“More Taliban insurgents are being killed or captured than ever before, yet when the captives are interrogated by the American military, they remain convinced that they are winning the war.
That is because the Taliban believe that their own hearts-and-minds campaign is winning over Afghans — or so they tell their interrogators — and even converting a growing number of Afghan government officials and soldiers.
Those are among some of the findings of a NATO report, ‘State of the Taliban 2012,’ based on 27,000 interrogations of 4,000 Taliban and other captives that portrays a Taliban insurgency that is far from vanquished or demoralized even as the United States and its allies enter what they hope will be the final phase of the war.”—NYT: Taliban Captives Dispute U.S. View on Afghanistan War
I’m currently reading—ever so freaking slowly—Steven Pinker’s marvelous The Better Angels of Our Nature: Why Violence Has Declined. Just yesterday I read, in a chapter on violence motivated by a desire for dominance, Pinker quoting Donald Rumsfeld in the run up to the Iraq war:
“There are known knowns; there are things we know we know. We also know there are known unknowns; that is to say we know there are some things we do not know. But there are also unknown unknowns—the ones we don’t know we don’t know.”
Pinker adds, “(Dominic) Johnson, following a remark by the philosopher Slavoj Zizek, notes that Rumsfeld omitted a crucial fourth category, the unknown knowns, things that are known, or at least could be known, but are ignored or suppressed.” (Emphasis mine. BTW, the Johnson quote comes from his book Overconfidence and War: The Havoc and Glory of Positive Illusions.)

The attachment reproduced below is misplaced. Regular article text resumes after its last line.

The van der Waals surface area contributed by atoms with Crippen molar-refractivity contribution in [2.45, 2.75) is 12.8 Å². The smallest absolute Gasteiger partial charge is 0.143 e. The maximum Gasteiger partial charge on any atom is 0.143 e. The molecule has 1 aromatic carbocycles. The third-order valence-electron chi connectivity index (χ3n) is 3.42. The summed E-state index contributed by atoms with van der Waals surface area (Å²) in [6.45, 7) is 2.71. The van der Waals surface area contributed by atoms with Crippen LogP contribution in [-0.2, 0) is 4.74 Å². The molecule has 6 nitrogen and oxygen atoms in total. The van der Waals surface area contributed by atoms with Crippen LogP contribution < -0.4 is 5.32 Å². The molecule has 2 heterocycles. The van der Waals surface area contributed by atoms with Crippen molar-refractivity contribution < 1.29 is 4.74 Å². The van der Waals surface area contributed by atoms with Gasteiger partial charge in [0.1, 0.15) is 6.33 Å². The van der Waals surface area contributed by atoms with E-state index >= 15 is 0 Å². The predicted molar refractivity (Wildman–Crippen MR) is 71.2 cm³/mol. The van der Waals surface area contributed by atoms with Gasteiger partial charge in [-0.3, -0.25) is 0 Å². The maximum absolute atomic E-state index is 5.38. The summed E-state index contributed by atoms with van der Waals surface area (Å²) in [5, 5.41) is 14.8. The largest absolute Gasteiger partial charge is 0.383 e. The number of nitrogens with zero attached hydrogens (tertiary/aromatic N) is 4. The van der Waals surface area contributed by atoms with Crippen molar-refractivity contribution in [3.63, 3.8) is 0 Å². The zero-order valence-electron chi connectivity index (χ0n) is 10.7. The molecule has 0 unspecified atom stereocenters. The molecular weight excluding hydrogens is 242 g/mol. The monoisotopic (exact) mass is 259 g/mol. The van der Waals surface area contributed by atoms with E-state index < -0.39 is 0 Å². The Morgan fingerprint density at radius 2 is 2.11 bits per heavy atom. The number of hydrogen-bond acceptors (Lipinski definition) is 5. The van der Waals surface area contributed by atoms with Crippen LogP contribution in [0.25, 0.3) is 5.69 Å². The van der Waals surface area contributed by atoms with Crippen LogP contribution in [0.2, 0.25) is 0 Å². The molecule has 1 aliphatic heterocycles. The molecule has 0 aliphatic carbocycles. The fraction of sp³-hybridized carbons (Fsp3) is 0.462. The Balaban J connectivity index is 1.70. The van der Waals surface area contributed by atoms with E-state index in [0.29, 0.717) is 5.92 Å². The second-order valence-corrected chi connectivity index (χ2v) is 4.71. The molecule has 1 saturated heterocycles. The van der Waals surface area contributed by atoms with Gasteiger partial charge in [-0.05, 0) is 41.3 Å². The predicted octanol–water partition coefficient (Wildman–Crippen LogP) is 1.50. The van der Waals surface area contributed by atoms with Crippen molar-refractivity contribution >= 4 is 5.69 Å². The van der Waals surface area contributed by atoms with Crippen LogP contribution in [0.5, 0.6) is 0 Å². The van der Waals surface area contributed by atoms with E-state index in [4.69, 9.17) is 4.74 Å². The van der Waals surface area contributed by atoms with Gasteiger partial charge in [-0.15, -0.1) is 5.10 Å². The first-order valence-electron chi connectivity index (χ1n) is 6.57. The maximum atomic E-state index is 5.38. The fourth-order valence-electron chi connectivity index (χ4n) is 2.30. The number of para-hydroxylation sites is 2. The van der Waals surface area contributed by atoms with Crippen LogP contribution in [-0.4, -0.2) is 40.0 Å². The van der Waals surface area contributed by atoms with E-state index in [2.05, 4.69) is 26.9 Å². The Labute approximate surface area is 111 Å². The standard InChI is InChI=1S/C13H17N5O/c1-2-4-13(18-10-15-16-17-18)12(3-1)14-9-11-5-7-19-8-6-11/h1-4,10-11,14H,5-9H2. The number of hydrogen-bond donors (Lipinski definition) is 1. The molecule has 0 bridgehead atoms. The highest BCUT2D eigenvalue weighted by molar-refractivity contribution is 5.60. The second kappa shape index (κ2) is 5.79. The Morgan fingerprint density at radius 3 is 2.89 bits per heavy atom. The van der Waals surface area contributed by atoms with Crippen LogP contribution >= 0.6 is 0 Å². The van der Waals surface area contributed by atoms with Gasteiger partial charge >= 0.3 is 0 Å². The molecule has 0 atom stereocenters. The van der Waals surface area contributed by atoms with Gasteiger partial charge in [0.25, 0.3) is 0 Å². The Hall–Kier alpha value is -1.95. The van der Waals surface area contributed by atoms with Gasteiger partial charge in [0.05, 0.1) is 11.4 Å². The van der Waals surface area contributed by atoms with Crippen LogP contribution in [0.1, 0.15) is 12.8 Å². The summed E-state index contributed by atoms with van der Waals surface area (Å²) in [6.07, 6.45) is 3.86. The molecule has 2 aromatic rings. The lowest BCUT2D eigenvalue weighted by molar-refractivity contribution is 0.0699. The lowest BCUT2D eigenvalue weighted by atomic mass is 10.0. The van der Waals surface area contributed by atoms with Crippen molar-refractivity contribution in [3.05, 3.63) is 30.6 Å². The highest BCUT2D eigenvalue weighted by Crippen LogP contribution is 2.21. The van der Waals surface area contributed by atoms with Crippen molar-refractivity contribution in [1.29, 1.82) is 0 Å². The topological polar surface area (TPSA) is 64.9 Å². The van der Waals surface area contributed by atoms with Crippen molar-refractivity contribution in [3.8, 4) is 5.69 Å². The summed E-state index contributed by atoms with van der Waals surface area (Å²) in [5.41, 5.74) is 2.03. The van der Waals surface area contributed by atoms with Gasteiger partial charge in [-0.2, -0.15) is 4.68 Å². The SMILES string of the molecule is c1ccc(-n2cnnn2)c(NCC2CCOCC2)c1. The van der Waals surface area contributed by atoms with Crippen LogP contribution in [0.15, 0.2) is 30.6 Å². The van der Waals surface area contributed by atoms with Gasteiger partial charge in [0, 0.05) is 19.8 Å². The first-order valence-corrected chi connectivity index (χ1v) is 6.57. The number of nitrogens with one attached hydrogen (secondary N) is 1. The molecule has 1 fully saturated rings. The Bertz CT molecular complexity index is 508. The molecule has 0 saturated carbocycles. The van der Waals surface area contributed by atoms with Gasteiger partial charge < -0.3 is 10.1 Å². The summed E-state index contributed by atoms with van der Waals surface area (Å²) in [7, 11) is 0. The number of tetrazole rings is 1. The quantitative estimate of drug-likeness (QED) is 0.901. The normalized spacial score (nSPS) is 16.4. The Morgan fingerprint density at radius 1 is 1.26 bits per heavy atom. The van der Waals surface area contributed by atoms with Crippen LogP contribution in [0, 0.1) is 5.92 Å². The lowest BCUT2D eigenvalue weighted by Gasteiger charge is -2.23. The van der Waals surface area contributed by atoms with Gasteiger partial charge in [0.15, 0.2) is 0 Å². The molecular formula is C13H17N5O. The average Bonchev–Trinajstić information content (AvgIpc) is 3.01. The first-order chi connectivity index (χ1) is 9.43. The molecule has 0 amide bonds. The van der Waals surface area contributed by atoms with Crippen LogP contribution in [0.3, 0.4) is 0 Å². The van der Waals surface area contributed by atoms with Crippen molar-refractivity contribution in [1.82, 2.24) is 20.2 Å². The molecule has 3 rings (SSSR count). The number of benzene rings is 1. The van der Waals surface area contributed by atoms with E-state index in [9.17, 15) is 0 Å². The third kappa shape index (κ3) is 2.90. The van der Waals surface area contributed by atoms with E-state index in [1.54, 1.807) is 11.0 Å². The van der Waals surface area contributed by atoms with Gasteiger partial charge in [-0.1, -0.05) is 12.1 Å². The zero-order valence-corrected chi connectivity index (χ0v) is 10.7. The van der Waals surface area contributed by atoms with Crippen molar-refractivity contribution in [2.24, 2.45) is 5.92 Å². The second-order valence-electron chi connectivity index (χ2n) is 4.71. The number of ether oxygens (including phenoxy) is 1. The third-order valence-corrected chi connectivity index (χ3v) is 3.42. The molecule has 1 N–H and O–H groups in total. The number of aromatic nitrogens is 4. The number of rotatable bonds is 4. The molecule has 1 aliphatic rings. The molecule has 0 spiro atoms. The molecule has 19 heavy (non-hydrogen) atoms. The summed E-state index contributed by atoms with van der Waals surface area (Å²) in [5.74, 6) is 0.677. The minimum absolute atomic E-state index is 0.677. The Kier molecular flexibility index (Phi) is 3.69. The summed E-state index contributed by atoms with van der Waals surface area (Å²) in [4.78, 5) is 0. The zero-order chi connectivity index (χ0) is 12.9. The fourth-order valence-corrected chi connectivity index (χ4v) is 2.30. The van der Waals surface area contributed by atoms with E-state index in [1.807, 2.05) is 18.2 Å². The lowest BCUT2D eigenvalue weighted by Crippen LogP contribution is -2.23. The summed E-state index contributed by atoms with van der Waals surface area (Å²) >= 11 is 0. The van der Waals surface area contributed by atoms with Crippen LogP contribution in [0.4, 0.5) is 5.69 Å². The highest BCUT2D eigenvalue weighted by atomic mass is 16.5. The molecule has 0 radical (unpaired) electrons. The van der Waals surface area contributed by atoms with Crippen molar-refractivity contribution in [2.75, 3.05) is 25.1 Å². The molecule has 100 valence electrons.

Well, it’s deva vu all over again, kids. The U.S. Military, in the guise of NATO, compiles a report based on tens of thousands of interviews and concludes, “’Taliban commanders, along with rank and file members, increasingly believe their control of Afghanistan is inevitable,’ the report said. ‘Though the Taliban suffered severely in 2011, its strength, motivation, funding and tactical proficiency remains intact,’” according to a quote from the report in the Times article.
But how does the U.S. Military spin this for public consumption? “’It is important not to draw conclusions based on Taliban comments or musings,” Colonel (Jimmie E.) Cummings said.” The Times article also quotes a State Department spokesperson who similarly downplays the value of the report’s conclusions.
Translation: “We conducted tens of thousands of interrogations and compiled the findings in a report that conflicts with our official assessments, so in spite of the great effort and expense we went to to learn this information, we are are choosing to unknow what we know. Please do the same.”
As we’ve seen only too well, delusion and denial are a shitty way to run a war. Will we never learn? Apparently not.